UofL’s Faculty Senate convened Wednesday in Chao Auditorium for a two-part meeting – the first of which included committee elections for the 2017-18 school year, and the second for a regular meeting that included presentations from both interim president Greg Postel and interim provost Dale Billingsley.
Election results for Faculty Senate officers are as follows:
Enid Trucios-Haynes, Chair
Krista Wallace-Boaz, Vice Chair
Roger Bradshaw, Executive Committee
Academic Programs Committee: Rob Barker, Dno Demuth, Jasmine Farrier
Committee on Committees and Credentials: Dwayne Buttler, Susan Peacock
Part-Time Faculty Committee: Tim Crawford and Mary Makris (tie)
Planning and Budget Committee: Reg Bruce, David Owen
Redbook Committee: Beth Willey
Academic Technology Committee: Murali Ankem
Parking Advisory Committee: Tom Simmons
Staff Senate Rep: Avery Kolers
Student Conduct Hearing Board: Elizabeth Grossi, Martin Hall
Student Grievance Committee: Lynn Boyd, Robert Detmering
Dr. Billingsley provided a number of updates to the Faculty Senate, including news that the 2018 budget is where it needs to be at this time. UofL will host three public workshops in May prior to the next Board of Trustees meeting, which will allow for feedback before the full, final budget is presented to the board in June.
Each unit has and will continue to be informed monthly of their progress on deficit reduction. The budget committee has been expanded to include Faculty and Staff Senate representation, among others.
The search for a new ombudsman has been reduced to three finalists. A final recommendation will be made to the provost on May 17.
Dean searches continue as well. Colin Crawford has been named the new dean of the Brandeis School of Law, pending board approval, and will begin Jan. 1. Law professor Lars Smith will fill the role in the interim. A new search for the Speed School dean will begin in the fall with “an aggressive timeline.” Gail DePuy will take on the acting dean role in the interim. Finally, the School of Nursing dean search will begin in the fall.
SACS work, according to Billingsley, is moving forward as usual, with nothing new to report.
From the enrollment front, applications and admissions are up 11 percent compared to last year. Students, surveys have shown, are not deterred by the SACS accreditation status. Underrepresented minority student numbers and mentored scholarship numbers are both strong at this point.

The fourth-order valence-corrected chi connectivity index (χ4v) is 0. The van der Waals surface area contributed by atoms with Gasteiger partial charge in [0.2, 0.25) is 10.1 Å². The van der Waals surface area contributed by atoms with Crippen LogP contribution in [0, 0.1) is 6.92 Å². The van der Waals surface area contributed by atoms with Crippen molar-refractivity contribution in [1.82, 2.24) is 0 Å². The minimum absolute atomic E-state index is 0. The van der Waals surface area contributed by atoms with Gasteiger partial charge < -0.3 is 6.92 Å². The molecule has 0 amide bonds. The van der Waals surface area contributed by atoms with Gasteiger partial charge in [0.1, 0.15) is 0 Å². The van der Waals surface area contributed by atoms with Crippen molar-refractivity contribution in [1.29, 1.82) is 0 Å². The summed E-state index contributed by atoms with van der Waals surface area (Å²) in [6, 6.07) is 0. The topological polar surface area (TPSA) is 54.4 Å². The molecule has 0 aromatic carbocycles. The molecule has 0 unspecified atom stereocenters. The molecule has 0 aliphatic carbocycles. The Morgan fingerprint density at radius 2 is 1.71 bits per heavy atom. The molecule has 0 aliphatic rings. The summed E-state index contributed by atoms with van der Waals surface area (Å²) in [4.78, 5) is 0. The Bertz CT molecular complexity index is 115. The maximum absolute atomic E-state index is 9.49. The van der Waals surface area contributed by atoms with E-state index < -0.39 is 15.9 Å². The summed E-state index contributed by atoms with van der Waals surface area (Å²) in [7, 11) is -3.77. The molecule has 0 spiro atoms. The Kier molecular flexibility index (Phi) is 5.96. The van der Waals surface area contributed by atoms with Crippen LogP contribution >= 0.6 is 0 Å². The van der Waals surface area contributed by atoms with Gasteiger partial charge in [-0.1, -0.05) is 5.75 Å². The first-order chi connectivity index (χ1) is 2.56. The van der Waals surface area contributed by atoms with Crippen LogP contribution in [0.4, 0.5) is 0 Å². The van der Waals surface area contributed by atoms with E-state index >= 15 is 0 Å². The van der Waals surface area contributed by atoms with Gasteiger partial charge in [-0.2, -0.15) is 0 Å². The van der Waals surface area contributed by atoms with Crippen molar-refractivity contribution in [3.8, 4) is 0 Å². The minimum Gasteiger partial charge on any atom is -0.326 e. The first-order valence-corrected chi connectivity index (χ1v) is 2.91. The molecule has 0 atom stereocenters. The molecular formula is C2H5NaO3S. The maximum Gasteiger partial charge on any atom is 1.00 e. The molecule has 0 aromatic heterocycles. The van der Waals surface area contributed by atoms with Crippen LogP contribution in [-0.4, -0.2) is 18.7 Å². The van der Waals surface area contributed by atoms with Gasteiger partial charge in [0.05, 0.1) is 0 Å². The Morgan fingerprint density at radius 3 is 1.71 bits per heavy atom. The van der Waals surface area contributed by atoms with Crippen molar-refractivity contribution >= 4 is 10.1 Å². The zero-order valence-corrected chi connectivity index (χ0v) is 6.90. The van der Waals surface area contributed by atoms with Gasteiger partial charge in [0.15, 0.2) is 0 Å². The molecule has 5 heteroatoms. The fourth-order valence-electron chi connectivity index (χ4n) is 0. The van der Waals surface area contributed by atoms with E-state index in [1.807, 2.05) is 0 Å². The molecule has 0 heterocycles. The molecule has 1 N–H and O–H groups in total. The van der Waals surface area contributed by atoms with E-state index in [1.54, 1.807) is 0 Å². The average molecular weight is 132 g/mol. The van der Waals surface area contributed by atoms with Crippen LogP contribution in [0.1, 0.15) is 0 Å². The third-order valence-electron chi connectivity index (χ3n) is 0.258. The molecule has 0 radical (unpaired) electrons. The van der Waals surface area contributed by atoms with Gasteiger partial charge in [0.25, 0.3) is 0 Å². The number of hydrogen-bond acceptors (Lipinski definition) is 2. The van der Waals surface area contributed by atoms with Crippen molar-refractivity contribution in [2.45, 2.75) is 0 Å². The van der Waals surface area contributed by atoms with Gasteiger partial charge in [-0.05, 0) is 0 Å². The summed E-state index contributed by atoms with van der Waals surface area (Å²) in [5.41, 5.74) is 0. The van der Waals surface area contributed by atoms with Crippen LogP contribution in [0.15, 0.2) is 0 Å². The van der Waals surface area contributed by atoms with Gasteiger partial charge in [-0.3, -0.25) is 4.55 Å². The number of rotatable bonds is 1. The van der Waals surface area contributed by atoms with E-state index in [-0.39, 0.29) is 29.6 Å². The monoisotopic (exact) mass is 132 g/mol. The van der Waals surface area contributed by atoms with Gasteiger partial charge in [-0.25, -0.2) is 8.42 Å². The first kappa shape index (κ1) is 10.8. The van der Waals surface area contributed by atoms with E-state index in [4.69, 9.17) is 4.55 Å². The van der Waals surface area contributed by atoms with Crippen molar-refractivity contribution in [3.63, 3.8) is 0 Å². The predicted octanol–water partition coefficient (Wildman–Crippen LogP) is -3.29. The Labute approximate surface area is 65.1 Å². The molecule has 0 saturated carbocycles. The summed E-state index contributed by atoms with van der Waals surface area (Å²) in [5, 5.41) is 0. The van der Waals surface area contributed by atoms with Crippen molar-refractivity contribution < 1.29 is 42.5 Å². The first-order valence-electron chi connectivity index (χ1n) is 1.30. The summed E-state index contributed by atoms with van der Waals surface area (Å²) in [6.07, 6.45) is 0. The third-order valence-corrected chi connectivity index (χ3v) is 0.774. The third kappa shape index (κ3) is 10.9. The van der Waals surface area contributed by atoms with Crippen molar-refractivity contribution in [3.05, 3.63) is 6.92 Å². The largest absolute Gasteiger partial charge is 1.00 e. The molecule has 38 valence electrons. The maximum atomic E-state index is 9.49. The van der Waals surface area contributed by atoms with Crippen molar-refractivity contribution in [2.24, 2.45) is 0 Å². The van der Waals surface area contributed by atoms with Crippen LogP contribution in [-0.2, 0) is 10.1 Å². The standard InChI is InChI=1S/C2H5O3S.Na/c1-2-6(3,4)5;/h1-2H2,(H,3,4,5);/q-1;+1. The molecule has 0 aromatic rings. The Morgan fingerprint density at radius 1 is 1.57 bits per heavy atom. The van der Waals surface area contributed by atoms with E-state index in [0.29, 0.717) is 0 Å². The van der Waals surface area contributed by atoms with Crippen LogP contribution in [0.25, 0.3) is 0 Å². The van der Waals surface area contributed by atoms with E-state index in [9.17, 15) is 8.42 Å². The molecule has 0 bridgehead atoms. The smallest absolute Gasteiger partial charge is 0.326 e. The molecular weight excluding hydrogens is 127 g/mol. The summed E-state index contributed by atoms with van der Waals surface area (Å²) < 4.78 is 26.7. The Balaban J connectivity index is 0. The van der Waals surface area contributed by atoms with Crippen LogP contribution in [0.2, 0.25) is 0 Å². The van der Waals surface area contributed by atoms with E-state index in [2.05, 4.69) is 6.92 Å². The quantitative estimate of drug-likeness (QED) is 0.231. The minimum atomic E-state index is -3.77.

UofL is currently exploring a winter online session, but there is no follow up news to report at this time. The University of Kentucky has such a program and has generated thousands of registrations throughout the past few years.
There are two policies faculty should be diligent about due to either SACS or federal requirements – posting syllabi on Blackboard prior to the course and posting book orders before the first day of registration.
“These aren’t just a requirement by SACS and the federal government. They’re also a benefit to students,” Billingsley said.
Finally, Billingsley encouraged faculty to attend graduation next week, stating it is “an important year for students to know their teachers are there to support them.”
Dr. Postel opened his remarks by expressing appreciation to faculty for another successful semester. He also provided an update from the latest CPE meeting in Frankfort, including the growing recognition of deferred maintenance on state campuses across Kentucky, estimated to be around $8 billion.
“We have been giving attention to that at UofL and have been looking at ways to put in requests to the state to consider a bond issue of some kind to help defray the cost of deferred maintenance on this campus,” Postel said. Other campuses agree and they are looking at perhaps a larger, coordinated request for a bond issue that is partly, “hopefully,” funded by the state, and partly funded by donors.
“This is the state’s property and at some point they have to understand how it’s going to be maintained, so I thought that was an interesting conversation,” Postel said.